Cāmuṇḍā

From Hindupedia, the Hindu Encyclopedia

By Swami Harshananda

Sometimes transliterated as: Camunda, CAmuNDA, Caamundaa


Cāmuṇḍā

Origin of worship of Śakti or the Divine Mother has been mentioned in the Ambhṛṇīsūkta and the Rātrisūkta of the Ṛgveda.

One of the early basic texts of the Śakti tradition is the Devīmāhātmya (also known as Durgāsaptaśatī or Caṇḍī). Goddess Kālī emanated from the forehead of goddess Śakti. According to Devīmāhātmya, Kālī killed the two demons Caṇḍa and Muṇda. They both were the generals of the demon king Sumbha. Kālī is described as a fierce goddess, black in color, emaciated and wearing the cheetah skin along with severed human heads. Her mouth and tongue were of immense proportions. She could kill troups of demons at one stroke and could swallow several elephants in a gulp.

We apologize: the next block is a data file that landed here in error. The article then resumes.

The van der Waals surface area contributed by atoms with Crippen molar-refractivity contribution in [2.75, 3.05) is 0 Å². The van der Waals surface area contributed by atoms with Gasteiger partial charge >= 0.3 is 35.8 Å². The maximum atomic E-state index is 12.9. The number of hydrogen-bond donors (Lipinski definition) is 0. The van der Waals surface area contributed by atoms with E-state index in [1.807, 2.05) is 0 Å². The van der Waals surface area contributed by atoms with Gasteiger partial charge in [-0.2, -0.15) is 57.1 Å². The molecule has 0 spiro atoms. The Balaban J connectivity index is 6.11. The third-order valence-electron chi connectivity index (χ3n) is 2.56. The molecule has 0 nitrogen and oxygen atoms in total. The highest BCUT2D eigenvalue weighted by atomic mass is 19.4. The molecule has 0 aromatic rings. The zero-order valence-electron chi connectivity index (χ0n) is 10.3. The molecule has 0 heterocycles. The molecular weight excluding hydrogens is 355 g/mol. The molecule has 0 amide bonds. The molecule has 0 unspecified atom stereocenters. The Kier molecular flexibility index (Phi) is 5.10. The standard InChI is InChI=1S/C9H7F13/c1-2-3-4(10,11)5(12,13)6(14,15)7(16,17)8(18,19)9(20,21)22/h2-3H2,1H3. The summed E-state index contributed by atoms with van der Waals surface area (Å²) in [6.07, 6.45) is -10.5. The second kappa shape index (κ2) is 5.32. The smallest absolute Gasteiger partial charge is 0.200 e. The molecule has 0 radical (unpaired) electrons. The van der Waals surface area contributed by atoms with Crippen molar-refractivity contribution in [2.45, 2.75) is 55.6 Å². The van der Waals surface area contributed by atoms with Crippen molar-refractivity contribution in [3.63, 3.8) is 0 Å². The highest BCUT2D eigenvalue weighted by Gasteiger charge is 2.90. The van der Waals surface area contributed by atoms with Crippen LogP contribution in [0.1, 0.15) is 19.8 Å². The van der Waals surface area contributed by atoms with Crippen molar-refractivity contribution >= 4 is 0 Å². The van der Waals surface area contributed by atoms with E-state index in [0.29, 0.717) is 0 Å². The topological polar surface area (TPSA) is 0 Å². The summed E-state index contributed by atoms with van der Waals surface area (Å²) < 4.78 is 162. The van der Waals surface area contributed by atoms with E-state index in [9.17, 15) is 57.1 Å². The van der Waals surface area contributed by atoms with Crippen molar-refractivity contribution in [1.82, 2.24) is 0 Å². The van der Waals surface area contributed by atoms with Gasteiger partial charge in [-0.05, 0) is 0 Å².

Cāmuṇḍā is sometimes included in the list of ‘Saptamātṛkās’ or ‘Seven Mothers’, in the place of Nārasiṅhī. She actually symbolizes the power of time in its all-destroying aspect. The word is also spelt as Cāmuṇḍī.


References

  • The Concise Encyclopedia of Hinduism, Swami Harshananda, Ram Krishna Math, Bangalore